WASHINGTON (CN) – The U.S. Supreme Court agreed Monday to weigh in on the ability of a state to copyright its own official annotated codes, after an appeals court panel ruled Georgia could not.
The court battle goes back to 2015, when the Peach State sought an order forcing U.S. technologist and public domain advocate Carl Malamud to stop making the state code available online free of charge.
But Malamud told Courthouse News shortly after he was sued by the state that “the code, including the annotations, belongs to the people.”
“If the attorney general wrote a haiku in the body of Georgia state law, that too would belong to the people,” he said.
The fight between Georgia and Malamud has actually been going on since 2013, when he first sent thumb drives with the annotated law to the House of Representatives.
Malamud holds that the government should not charge its people for laws that constitutionally belong to them.
“It goes back to Magna Carta … it’s a longstanding principle. It’s fundamental to the way our democracy works,” he told Courthouse News in 2015. “However, there’s a large part of federal and state law that isn’t readily available to the public and costs money to access.”
The 11th Circuit agreed and sided with Malamud last October.
“To advance the interests and effect the will of the people, their agents in the General Assembly have chosen to create an official exposition on the meaning of the laws of Georgia,” U.S. Circuit Judge Stanley Marcus wrote. “In creating the annotations, the legislators have acted as draftsmen giving voice to the sovereign’s will. The resulting work is intrinsically public domain material, belonging to the people, and, as such, must be free for publication by all.”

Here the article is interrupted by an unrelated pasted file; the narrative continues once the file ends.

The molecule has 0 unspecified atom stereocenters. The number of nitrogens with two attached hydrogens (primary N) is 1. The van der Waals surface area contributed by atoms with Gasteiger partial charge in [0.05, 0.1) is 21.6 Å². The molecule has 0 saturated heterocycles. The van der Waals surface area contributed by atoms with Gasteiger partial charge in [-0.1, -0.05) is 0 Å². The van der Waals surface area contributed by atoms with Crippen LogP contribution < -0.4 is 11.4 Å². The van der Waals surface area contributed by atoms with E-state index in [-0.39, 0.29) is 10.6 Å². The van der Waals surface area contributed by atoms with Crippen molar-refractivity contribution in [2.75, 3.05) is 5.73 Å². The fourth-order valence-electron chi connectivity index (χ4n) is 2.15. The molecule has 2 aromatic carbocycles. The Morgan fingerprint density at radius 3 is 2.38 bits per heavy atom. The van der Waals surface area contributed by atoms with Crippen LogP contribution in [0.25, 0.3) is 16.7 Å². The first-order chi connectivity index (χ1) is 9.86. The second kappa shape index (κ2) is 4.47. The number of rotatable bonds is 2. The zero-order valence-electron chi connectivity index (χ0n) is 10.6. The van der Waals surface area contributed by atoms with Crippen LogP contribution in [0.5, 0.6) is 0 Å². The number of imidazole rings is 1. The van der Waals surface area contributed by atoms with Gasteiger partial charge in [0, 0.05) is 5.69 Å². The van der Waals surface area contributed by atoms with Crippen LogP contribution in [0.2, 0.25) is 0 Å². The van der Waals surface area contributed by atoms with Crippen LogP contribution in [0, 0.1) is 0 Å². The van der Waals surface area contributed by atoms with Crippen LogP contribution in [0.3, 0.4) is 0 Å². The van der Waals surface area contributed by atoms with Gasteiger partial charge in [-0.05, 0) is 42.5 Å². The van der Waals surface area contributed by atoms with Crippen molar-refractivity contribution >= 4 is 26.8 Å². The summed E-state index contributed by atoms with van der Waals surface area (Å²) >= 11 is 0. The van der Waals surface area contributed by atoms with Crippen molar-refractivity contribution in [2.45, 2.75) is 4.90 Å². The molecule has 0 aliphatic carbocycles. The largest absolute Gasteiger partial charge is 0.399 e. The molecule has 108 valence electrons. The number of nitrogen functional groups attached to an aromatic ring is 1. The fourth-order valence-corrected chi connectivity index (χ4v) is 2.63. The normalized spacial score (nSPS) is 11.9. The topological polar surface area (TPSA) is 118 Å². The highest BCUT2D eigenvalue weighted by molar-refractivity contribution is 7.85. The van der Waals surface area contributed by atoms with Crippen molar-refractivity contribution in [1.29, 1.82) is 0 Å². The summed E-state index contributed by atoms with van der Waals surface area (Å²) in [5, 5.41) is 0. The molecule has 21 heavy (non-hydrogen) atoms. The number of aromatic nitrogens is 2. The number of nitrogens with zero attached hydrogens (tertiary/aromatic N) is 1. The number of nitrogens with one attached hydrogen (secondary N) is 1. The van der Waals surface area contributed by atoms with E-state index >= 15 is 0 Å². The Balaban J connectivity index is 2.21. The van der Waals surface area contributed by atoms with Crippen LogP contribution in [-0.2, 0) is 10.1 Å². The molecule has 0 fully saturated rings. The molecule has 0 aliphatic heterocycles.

In Georgia’s petition to the U.S. Supreme Court, attorney Anthony Askew with the Atlanta-based Meunier Carlin & Curfman wrote that the 11th Circuit’s decision “threatens to upend the longstanding arrangements of Georgia and numerous other states that rely on copyright’s economic incentives to create and distribute annotations useful to guide legal research.”
The petition says four other circuits “disagree regarding the scope and rationale of the government edicts doctrine,” which created an exception to copyright protection for works that have the force of law.
The state also argues LexisNexis plays a unique role in distributing the annotations and “could not recoup its significant investment… in developing the annotations.”
“If the Eleventh Circuit’s decision is allowed to stand, Georgia will likely be required either to use tax dollars to pay for preparing and publishing the annotations, or cease publishing them altogether,” Askew wrote.
But attorney Elizabeth Rader of Calliope Legal, representing Malamud’s website Public.Resource.org, wrote in a reply brief that the case is ripe for the Supreme Court to “clarify, authoritatively, how courts should analyze whether a given work is an uncopyrightable government edict.”
“Respondent’s mission is to harness technology’s power to improve public access to all sources of the law,” Rader wrote. “Respondent is no scofflaw, but is regularly threatened with copyright infringement lawsuits like this one for posting materials it sincerely believes are in the public domain. Legal research providers, teachers, librarians, lawyers, and the general public all also need to know the scope of copyright protection, if any, for such materials.”
Per its custom, the Supreme Court did not comment on its decision to take up the case. A hearing date for oral arguments has not yet been set.
Josh Johnson with the D.C.-based firm Vinson & Elkins, another attorney representing Georgia, said in a statement that the state is looking forward to defending its ability to copyright legal materials.